Mark Dankberg, CEO and Chairman ViaSat, talks to EVA
There is no shortage in the US of entrepreneurs who made a fortune from businesses started off in their basement, garage or spare bedroom. But the number who went on to launch their own satellites and have their own continent-wide distribution capability can be counted on one hand, the few examples being Mark Dankberg, along with his two colleagues, Mark Miller and Steve Hart.
The three started ViaSat in 1986, working from Dankberg’s home. “We started as technical specialists in satellite communications and we’ve grown pretty steadily ever since,” he recalls. ViaSat is now a $1 billion company employing 2,900 people. Dankberg was satellite industry executive of the year in 2004, and was voted Visionary of the Year in 2012, in the satellite industry. An investment of $10,000 in ViaSat shares in 1996, when it went public at $9.00 a share, would be worth some $620,000 today, despite three major stock market crashes over that period.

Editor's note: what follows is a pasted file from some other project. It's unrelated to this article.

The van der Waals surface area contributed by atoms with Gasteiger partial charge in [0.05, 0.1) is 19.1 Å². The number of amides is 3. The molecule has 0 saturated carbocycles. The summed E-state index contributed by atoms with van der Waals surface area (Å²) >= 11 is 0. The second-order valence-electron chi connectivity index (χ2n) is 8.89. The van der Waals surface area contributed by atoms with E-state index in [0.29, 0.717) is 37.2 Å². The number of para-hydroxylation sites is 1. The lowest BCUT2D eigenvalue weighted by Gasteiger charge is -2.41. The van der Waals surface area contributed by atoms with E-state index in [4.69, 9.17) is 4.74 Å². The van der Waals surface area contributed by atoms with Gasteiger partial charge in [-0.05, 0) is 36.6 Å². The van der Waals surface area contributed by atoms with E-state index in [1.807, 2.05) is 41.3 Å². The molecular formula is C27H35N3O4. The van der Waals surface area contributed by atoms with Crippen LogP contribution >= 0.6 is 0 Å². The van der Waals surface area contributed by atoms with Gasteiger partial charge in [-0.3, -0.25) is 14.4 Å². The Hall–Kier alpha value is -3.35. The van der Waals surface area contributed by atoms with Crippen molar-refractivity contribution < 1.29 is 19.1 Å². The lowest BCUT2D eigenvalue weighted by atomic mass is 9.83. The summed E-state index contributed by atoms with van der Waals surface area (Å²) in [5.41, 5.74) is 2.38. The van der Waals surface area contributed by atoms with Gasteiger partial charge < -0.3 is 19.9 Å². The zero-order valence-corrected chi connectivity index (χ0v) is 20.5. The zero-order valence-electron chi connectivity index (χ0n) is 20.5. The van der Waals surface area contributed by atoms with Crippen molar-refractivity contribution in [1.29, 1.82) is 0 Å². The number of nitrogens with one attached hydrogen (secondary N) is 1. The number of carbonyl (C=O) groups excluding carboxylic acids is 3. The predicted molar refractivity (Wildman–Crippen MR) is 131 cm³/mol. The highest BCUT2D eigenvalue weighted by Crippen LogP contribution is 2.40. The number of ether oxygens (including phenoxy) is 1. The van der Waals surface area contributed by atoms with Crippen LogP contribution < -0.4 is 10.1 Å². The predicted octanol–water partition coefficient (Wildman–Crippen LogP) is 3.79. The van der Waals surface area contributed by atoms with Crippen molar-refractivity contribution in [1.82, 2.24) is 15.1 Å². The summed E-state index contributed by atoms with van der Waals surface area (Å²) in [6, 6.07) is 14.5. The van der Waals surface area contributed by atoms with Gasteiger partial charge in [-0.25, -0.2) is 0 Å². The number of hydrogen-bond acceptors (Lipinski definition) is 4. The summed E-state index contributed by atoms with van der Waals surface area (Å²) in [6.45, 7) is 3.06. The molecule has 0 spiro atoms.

“We didn’t know what we were going to do when we started ViaSat, but we liked satcoms and we felt we were good at it. We call ourselves propeller head engineers, which meant we were confident that we had a pretty deep grasp of the technology and some ideas about where it was going,” Mark says. ViaSat was started with no big infusion of venture capital funding and simply grew very steadily through organic growth until its IPO in 1996. The initial focus was on VSAT networks (very small aperture networks) for military and commercial customers.